Cover image for Land of a thousand hills : my life in Rwanda
Land of a thousand hills : my life in Rwanda
Carr, Rosamond Halsey.
Personal Author:
Publication Information:
New York, N.Y. : Viking, 1999.
Physical Description:
viii, 248 pages, 16 unnumbered pages of plates : illustrations ; 24 cm
General Note:
Includes index.
Personal Subject:
Added Author:
Format :


Call Number
Material Type
Home Location
Central Library DT450.427.C37 A3 1999 Adult Non-Fiction Non-Fiction Area

On Order



When Rosamond Halsey Carr first arrived in Africa, she didn't realize she would spend the rest of her life there. As a young fashion illustrator living in New York City in the 1940s, she seemed the least likely candidate for such a life of adventure. But marriage to a hunter-explorer took her to what was then the Belgian Congo, and divorce left her determined to stay on, in neighboring Rwanda, as the manager of a flower plantation. In the ensuing half century she witnessed the decline and fall of colonialism, the wars for independence, the loss of her friend Dian Fossey and the relentless clashes of the Hutus and Tutsis. And, finally, 1994's horrific genocide--of which she provides a personal, first-hand account that is unparalleled and underscores her continued devotion to the country by her decision to care for more than one hundred of its orphaned children.Land of a Thousand Hills unfolds against the backdrop of Rwanda's history from the royal Tutsi dynasty to the present, a landscape whose magic is aptly evoked. It is the epic story of a woman alone in an exotic land, struggling to survive untold hardships only to emerge with an extraordinary love for her adopted country and its people.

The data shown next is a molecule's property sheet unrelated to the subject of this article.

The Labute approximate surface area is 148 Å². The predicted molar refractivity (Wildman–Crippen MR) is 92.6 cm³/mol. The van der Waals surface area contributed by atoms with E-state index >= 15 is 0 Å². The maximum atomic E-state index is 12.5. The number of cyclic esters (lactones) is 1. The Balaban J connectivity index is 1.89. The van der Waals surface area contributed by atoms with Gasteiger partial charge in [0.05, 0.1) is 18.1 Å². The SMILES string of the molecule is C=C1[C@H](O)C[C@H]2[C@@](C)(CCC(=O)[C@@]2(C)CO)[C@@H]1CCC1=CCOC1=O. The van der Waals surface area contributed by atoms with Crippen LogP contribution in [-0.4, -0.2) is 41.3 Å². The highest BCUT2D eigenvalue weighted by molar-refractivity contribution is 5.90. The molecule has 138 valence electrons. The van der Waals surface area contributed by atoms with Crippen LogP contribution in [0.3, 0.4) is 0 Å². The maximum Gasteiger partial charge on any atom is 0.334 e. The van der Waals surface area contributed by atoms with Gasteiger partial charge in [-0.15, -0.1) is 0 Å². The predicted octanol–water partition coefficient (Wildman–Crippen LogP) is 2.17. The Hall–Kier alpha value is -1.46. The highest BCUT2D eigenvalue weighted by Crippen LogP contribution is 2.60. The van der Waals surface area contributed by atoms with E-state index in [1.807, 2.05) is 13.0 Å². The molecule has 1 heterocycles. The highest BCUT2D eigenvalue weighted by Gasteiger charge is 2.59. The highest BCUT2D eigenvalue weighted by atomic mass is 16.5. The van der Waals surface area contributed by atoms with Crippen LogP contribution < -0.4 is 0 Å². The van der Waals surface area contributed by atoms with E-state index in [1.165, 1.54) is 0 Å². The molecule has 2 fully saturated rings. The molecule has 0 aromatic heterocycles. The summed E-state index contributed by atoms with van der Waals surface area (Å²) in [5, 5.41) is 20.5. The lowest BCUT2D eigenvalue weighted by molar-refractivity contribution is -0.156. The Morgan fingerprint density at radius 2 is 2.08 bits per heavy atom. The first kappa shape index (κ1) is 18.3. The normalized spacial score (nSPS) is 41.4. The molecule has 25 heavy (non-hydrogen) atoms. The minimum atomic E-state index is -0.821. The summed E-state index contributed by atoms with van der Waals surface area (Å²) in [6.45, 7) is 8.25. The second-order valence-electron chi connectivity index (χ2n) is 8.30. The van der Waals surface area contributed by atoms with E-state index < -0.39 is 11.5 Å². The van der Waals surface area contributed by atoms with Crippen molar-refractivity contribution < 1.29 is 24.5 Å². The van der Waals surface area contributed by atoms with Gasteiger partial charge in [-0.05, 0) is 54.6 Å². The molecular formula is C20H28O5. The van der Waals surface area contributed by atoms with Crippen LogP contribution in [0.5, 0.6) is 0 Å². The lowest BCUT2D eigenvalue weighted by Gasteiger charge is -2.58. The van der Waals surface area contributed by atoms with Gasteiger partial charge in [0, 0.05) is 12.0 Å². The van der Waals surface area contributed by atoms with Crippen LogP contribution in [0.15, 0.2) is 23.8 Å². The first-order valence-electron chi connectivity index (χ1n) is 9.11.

Author Notes

Rosamond Halsey Carr is the last of the foreign plantation owners in Rwanda, where she now runs a children's orphanage. She has been featured on television programs from The Today Show to CNN to the BBC.

Reviews 3

Booklist Review

Carr has lived an extraordinary life. And, she still does; at the age of 86, she runs an orphanage in Rwanda, taking in children who have lost their families in the 1994 war between the Hutus and the Tutsis that tore the country apart. For 50 years, Rwanda has been Carr's home, where she managed and eventually bought a flower plantation. While fellow American and European landowners fled the country during Rwanda's war of Independence in 1959, Carr stayed, refusing to leave her beloved home and country. Carr did flee during Rwanda's brutal 1994 civil war, but only when Belgian UN soldiers were on her doorstep, ordering her out of the country. Some might think of her determination as foolish, because no one was safe anywhere in Rwanda at that time; but this is "a love affair between a woman and a country," a woman who has faced war, bankruptcy, heartache, and stampeding elephants. She has also experienced firsthand the rich culture of the Rwandans and their beautiful and lush countryside. Carr and her niece Ann Howard Halsey elegantly and objectively write of the royal Rwandan ceremonies, the weddings and tribal dances, as well as Carr's associations with European diplomats and ambassadors and the "high society" of wealthy landowners. Her descriptions of the day-to-day life at the plantation allow the reader to learn about the lives of the Hutus that worked for her and the neighboring Tutsis whose cattle grazed close by. Serial rights sold to Vogue. --Michelle Kaske

Publisher's Weekly Review